Oklahoma City, I believe it was 2 armed guys go in to rob a drug store, pharmacist draws his own gun, shoots one & chases the other from the store. Pharmacist comes back, reloads the gun & fires a few more round into the 1st would be robber.

    I think he got 5 years in the pen. If I’d had the time I’d read the transcript of the trial. If the details are as I imagine the maybe, the pharmacist was still under the influence of an adrenalin rush at the thought of a shoot out & the possibility of being killed. If I thought that was the case & I was the DA, I’d dropped the case, If the Judge, I’d have throw the case out, as a jurist I’d at least hung the jury.

    (Who the local DA is matters!)

    Up around the rural area of Vinita Ok, around 25 years ago, rancher catches rustlers stealing his cattle, rancher opens fire, kills one, maybe wounded the other & he run off.

    Case goes to court, jury I think gave the rancher 5 years in the pen.

    About a month after the Vinita trial, about 60 miles south, Wagner Okla area, Rancher catches thieves stealing his cattle, thieves draw their guns and leave the rancher Murdered and get away with his cattle. I don’t recall the murders ever getting caught.

    Lesson taught:

    Rule number one: I have no time to do no time! So don’t be screwing up in the 1st place & if you are screwing up, quit immediately!

    2) Always be prepared to defend yourself against violence and if you don’t know who are some of the competent lawyers in your area, find out, and know what jurisdiction you’re in, find out & be prepared to defend yourself against violent prosecution by the court system if necessary.

  5. OS,

    It sounds like she would have needed to be fairly strong to deal with those patients.

  6. Porkchop,
    I never asked her how tall she was, but guess about 5’3 or 5’4, fifty-year-old middle aged lady, somewhat plump. She certainly was not a martial arts type of person. She was, however, used to helping very sick patients, turning them and helping lift them when necessary.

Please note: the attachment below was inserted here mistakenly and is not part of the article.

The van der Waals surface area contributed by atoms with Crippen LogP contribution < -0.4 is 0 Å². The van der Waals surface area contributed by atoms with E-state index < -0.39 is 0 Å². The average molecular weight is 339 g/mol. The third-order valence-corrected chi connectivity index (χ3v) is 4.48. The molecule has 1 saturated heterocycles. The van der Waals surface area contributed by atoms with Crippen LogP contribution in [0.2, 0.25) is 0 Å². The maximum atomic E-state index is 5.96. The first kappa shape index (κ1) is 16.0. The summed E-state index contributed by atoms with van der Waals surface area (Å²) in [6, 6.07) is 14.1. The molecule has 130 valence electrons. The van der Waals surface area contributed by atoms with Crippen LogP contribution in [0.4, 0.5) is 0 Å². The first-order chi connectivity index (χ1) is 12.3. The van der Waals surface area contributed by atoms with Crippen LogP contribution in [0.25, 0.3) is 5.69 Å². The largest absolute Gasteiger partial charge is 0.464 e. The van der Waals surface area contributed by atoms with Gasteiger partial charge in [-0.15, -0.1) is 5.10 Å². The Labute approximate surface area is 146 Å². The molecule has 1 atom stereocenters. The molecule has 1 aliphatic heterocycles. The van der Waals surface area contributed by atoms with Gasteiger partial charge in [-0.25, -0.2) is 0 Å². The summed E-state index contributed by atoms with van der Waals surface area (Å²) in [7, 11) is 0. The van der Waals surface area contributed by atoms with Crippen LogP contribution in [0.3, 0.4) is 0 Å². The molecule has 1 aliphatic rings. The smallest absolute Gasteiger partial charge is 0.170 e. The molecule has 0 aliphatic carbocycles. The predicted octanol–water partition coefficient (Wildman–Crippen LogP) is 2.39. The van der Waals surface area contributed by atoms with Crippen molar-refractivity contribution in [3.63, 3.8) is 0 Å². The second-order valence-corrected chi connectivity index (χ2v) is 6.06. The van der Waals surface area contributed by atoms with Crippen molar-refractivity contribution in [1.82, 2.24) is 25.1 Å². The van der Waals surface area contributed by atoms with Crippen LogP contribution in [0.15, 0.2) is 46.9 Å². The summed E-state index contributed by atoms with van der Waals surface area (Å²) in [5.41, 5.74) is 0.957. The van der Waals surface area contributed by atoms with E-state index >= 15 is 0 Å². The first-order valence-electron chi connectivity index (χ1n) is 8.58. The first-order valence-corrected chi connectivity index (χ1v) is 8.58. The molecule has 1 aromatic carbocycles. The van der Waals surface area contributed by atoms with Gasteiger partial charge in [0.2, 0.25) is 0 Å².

No one at the time made any big deal out of her popping a cap into the woods in the general direction she last saw him. In that part of the country, it is sort of expected that the victim of a violent crime might want to get off a couple of parting shots if they have the opportunity. That is especially true if the crime is rape.

    Keep also in mind that in that part of the world, people of color have been the victims for a long time, and they are just now able to fight back without fear of being lynched.

  7. The 2 sets of numbers I’m hearing are that guns are used 40 times to stop a violent attack from a criminal for every one time a criminal uses a gun to violently against a victim, and the other number is 80 to 1 times guns are used in the victims favor.

    Yet the George Orwell 1984 type propaganda of the truth is a lie & a lie is the truth leaves many believing American should have all their weapons seized by the govt.

    Had the criminal’s 1st punch against Ms Lloyd been successful this happy ending story would be far different.